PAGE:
In first grade, your child is learning the difference between singular and plural words, understands how to read about 100 words, can write short sentences and short stories about an event, and understand how to read and write their own name.
They understand how to do basic addition and subtraction (“if mom and dad are in the room—how many people is that?”) and to understand numbers in relation to houses on a street. Some six-year-olds understand how fractions make up a whole and are good at identifying time (minutes and hours and their relation to each other).
As your child enters second grade, their writing and reading skills become more advanced. They can write short stories about themselves or events and will revise their own writing to make it clearer. Children this age normally know the 200 most commonly used words in the English language and are adept at reading these words in books, poems, and short stories.
The Phonics Game
(for ages 6 and older)
A comprehensive phonetic reading system cleverly disguised as a series of fun, interactive games. Learning is rapid because your child continually sees, hears, and speaks the letter sounds.
A second grader also becomes more advanced with math and can work with two-digit numbers for addition and subtraction, can work with a ruler, and understands basic multiplication.
As your child enters third or fourth grade, they are usually fluent at reading books and have advanced to book clubs at school. They recognize dialogue, feelings, and motivations behind a character’s actions, and become engaged in the stories they read.
A third or fourth grader’s math skills also progress—your child can count numbers in their head, solve basic addition, subtraction, and multiplication with ease, understand decimals, understand parts of objects (liters, gallons, pints, etc), use a thermometer to measure temperature, and round numbers to the nearest ten. Great stuff!
It’s essential for a child this age to develop self-confidence. One of the ways children become confident is through mastery of reading and math skills. Help your child get ahead—and become more confident—with the following tools.
A solid math foundation is vital to your child’s academic future. But what if your child, like so many others, finds learning math concepts to be complicated and frustrating? Luckily, The Math Game? offers an effective (and fun!) solution. For younger children solution, read this post.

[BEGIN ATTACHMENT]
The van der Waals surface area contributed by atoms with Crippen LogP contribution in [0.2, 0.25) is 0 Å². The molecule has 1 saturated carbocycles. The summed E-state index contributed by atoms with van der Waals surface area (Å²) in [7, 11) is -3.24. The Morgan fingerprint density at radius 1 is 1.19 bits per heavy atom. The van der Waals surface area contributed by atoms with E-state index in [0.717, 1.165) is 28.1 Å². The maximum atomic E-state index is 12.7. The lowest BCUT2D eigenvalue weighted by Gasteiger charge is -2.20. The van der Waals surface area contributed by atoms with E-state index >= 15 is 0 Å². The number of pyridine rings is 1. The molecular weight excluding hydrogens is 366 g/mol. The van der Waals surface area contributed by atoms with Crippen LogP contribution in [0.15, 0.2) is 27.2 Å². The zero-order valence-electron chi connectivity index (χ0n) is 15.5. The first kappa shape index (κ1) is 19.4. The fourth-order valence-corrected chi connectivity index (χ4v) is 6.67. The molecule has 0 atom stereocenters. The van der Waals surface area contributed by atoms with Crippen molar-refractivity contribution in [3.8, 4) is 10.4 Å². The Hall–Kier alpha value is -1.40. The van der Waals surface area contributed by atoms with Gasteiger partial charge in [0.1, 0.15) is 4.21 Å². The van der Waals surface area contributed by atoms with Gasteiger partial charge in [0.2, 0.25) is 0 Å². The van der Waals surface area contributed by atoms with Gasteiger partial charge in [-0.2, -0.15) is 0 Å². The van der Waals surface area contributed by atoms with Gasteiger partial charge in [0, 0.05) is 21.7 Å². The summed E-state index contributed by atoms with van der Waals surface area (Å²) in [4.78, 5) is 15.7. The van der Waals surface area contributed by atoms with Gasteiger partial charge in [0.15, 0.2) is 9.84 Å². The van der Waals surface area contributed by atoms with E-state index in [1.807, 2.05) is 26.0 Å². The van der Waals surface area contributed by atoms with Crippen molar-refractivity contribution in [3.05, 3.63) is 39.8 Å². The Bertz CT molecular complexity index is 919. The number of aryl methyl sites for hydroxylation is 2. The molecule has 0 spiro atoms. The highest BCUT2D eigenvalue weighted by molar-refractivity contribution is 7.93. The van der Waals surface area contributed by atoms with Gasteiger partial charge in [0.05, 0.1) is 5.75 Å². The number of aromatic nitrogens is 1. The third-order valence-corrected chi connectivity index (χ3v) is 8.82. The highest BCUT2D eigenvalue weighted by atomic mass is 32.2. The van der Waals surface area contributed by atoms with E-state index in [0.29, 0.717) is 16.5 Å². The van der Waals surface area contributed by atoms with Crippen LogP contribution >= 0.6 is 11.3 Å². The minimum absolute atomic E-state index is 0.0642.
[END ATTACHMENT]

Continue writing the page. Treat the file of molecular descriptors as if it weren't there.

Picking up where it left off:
The Math Game
(for ages 8 and older)
A series of card and board games help your child learn addition, subtraction, multiplication, and division. First, your child watches an engaging video, and then they read the Clue Book to solve the mysteries of math. After that, it’s time to play the game. Also here counts, Reading books (regardless of the subject) is the best leisure activity.
The Phonics Math Game
Learning math is one of the major tasks of early education, and if the lessons are not entirely understood and absorbed in the early years of education, it can affect the whole education process of your child. Many parents wish to help this learning process but are not sure whether they will be able to teach math in the right way. Some people look to extra tuition either inside or outside school, but this is not always what is needed. Math games can be the answer to this quandary.
Giving your child math games and helping them to go through the problem-solving processes needed to win will help your child to learn, and will also re-enforce the lessons they already know. Practice makes perfect, and nowhere is this more true than in the education process. Math games are fun, and children will relax and enjoy the game, thus learning more effectively, and retaining the lessons for life.
Reading and math are the two major pillars that your child’s education is founded on. If your child has problems in either of these areas in the early years, it can affect their whole education, and therefore their whole lives.
Many parents feel that they need to find help outside the classroom and look to a variety of methods to find this help. Private one to one tuition is a popular and effective method, but it is very expensive and may not always be available, or suitable for your child. Tuition through the internet is increasingly popular, but in order to be suitable for every child, it must have an element of interactivity, preferably with a specific tutor.